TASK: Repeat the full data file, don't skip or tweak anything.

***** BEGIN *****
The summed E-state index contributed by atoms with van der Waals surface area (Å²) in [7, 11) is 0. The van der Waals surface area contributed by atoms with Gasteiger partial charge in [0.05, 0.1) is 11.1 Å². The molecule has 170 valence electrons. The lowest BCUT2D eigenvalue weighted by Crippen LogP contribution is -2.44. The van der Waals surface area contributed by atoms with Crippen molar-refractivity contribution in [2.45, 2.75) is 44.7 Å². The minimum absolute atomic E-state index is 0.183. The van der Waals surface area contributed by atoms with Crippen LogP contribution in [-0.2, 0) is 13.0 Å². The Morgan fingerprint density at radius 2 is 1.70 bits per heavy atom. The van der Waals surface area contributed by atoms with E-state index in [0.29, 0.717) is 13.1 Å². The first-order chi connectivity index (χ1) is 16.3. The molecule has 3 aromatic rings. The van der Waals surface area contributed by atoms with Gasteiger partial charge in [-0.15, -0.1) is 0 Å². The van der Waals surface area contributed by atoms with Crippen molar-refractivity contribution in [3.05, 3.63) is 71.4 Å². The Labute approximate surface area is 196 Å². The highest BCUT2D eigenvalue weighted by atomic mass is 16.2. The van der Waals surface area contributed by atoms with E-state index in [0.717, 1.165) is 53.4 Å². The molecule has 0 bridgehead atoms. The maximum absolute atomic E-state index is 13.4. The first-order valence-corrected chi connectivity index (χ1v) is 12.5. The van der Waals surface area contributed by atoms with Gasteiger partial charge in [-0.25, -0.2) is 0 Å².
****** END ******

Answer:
The summed E-state index contributed by atoms with van der Waals surface area (Å²) in [7, 11) is 0. The van der Waals surface area contributed by atoms with Gasteiger partial charge in [0.05, 0.1) is 11.1 Å². The molecule has 170 valence electrons. The lowest BCUT2D eigenvalue weighted by Crippen LogP contribution is -2.44. The van der Waals surface area contributed by atoms with Crippen molar-refractivity contribution in [2.45, 2.75) is 44.7 Å². The minimum absolute atomic E-state index is 0.183. The van der Waals surface area contributed by atoms with Crippen LogP contribution in [-0.2, 0) is 13.0 Å². The Morgan fingerprint density at radius 2 is 1.70 bits per heavy atom. The van der Waals surface area contributed by atoms with E-state index in [0.29, 0.717) is 13.1 Å². The first-order chi connectivity index (χ1) is 16.3. The molecule has 3 aromatic rings. The van der Waals surface area contributed by atoms with Gasteiger partial charge in [-0.15, -0.1) is 0 Å². The van der Waals surface area contributed by atoms with Crippen molar-refractivity contribution in [3.05, 3.63) is 71.4 Å². The Labute approximate surface area is 196 Å². The highest BCUT2D eigenvalue weighted by atomic mass is 16.2. The van der Waals surface area contributed by atoms with E-state index in [0.717, 1.165) is 53.4 Å². The molecule has 0 bridgehead atoms. The maximum absolute atomic E-state index is 13.4. The first-order valence-corrected chi connectivity index (χ1v) is 12.5. The van der Waals surface area contributed by atoms with Gasteiger partial charge in [-0.25, -0.2) is 0 Å².